Drug Issue Raised in Havana Talks : Castro and Gorbachev Reportedly Seek Fresh Approach
Soviet President Mikhail S. Gorbachev began his first full day of talks with Cuban President Fidel Castro on Monday amid indications that the two may be looking for a fresh approach to fighting the growing flow of drugs from Latin America.
During their first 90 minutes of formal talks in the morning, both Gorbachev and Castro addressed the drug problem, according to Soviet spokesman Gennady I. Gerasimov, who sketchily described the meeting to reporters afterward.
Gorbachev believes “something must be done,” Gerasimov said, even though “Colombia is a long way from Moscow.”
But he said it was Castro who first raised the drug issue. Characterizing the Cuban Communist leader’s remarks, Gerasimov said:
‘Even More Dangerous’
“But for the United States’ market, the narcotics business would be dead. Now those who supply the market have become consumers, and that is even more dangerous.”
He said Castro seemed especially distressed by the spread of drug use among Latin American youth and appeared anxious to do something about it.
U.S. officials have long expressed the hope that Cuba will do its share in the drug war by at least cracking down on traffickers they say now fly with impunity over the island country to drop cocaine shipments destined for North America.
In the absence of diplomatic relations, the United States has not formally asked for cooperation, nor has Castro volunteered it.
According to Gerasimov, Gorbachev told Castro that even though the drug crisis is a long way from Moscow, he, too, is anxious to do more, “under the auspices of the United Nations,” to fight it. By stressing the drugs aspect of the talks between the two Communist leaders, the Soviet spokesman appeared to be suggesting that they may do more than simply talk about it.
During the first day of the first visit by a Soviet leader here since the late Leonid I. Brezhnev came in 1974, Gorbachev and Castro held an hour-and-a-half of formal “negotiations,” as Gerasimov described the talks, and another two hours of “private” face-to-face discussion. Cuban officials have been careful to describe the meetings as “conversations” to avoid the implication that they have any issues to negotiate.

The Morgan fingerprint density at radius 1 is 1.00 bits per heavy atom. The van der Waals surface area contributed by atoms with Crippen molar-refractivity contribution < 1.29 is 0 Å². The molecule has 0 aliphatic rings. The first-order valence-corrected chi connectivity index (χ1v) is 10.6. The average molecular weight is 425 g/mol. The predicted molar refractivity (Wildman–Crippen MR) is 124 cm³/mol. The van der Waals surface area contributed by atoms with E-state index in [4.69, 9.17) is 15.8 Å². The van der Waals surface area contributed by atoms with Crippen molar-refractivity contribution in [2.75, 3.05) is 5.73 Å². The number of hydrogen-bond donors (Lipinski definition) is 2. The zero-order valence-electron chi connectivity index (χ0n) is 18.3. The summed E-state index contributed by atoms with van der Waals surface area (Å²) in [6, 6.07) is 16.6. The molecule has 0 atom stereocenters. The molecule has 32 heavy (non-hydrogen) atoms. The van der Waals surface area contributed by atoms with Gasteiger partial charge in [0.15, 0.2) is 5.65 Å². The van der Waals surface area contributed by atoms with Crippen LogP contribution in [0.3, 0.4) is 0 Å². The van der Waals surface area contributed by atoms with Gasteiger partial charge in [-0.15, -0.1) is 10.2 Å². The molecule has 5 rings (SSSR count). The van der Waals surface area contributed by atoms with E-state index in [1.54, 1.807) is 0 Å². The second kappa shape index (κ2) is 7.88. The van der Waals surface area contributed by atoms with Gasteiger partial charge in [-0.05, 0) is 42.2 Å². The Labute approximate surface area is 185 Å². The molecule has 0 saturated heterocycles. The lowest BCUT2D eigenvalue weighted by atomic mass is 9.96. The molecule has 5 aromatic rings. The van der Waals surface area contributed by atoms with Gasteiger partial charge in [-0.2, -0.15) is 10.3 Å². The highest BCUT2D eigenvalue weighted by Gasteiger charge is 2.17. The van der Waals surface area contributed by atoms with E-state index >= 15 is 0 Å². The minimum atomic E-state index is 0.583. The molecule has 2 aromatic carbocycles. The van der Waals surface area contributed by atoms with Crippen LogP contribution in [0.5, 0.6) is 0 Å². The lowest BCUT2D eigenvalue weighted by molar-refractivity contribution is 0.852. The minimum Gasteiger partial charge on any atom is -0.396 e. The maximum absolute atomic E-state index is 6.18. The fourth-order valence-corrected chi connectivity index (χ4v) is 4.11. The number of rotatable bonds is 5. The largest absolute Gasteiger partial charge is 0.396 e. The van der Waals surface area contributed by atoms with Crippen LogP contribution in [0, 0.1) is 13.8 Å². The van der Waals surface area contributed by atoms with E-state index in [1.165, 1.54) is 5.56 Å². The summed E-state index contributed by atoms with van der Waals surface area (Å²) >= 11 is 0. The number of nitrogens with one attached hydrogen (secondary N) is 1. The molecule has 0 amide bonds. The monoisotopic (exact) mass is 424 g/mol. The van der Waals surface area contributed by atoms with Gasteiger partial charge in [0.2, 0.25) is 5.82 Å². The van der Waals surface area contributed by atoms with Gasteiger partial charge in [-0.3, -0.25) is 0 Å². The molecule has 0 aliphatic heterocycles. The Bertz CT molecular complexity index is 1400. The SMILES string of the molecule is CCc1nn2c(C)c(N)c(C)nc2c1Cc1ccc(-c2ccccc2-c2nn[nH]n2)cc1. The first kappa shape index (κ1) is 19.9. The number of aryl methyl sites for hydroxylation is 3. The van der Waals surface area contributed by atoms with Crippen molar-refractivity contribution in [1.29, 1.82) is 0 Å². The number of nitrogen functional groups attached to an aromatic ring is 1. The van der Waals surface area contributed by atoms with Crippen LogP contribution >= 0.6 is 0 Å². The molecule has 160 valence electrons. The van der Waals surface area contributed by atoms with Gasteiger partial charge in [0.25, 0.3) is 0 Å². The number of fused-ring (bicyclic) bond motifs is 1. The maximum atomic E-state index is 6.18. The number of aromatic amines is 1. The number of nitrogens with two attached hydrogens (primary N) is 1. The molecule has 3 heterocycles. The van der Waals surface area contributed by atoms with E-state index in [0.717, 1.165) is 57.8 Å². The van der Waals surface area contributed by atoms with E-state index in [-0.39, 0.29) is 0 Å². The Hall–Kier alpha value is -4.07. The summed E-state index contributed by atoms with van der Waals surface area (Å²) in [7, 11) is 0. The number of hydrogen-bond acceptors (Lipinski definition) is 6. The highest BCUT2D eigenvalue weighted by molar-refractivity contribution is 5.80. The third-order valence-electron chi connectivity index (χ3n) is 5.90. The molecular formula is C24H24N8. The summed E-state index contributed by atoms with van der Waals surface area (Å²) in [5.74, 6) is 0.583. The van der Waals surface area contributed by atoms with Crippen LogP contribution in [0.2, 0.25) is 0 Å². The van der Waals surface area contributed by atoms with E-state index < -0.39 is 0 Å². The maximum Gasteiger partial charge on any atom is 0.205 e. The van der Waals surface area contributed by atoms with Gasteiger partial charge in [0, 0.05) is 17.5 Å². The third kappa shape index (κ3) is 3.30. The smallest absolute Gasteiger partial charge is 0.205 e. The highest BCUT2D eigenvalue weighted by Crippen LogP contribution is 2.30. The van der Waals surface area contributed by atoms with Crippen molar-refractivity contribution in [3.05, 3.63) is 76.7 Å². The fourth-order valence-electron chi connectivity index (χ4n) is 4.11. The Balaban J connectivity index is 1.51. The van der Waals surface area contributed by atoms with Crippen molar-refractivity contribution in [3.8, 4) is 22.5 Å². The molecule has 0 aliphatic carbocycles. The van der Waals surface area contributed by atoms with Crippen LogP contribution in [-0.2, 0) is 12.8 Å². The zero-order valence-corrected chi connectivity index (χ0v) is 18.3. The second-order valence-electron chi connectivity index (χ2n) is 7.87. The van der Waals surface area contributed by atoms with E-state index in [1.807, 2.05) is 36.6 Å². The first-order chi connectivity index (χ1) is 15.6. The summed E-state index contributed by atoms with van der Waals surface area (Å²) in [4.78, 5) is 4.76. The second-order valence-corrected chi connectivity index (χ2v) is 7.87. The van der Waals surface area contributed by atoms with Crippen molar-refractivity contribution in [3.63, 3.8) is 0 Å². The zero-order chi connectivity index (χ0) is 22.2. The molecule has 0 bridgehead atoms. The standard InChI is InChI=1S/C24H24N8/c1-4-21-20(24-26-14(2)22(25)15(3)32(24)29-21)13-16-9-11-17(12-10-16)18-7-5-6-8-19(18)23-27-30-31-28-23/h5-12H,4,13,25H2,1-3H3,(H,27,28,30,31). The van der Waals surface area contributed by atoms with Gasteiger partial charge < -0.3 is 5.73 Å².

The pair also chatted informally and sometimes animatedly at several ceremonial appearances, including a wreath laying at the monument to 19th-Century Cuban independence hero Jose Marti in downtown Havana and a tour of ExpoCuba, a newly constructed permanent trade fairground. But their remarks could not be overheard by spectators.
Despite a reported strain in their relations brought on by orthodox Marxist Castro’s rejection of Soviet-style political and economic reforms under Gorbachev’s programs of glasnost (openness) and perestroika (restructuring), there was little open evidence of a rift between the two men. However, Moscow-based journalists did note that Gorbachev appeared to have adopted a somewhat cool manner toward Castro that was noticeably more polite and businesslike than the amiable public personality he has displayed while visiting other countries such as Britain and the United States.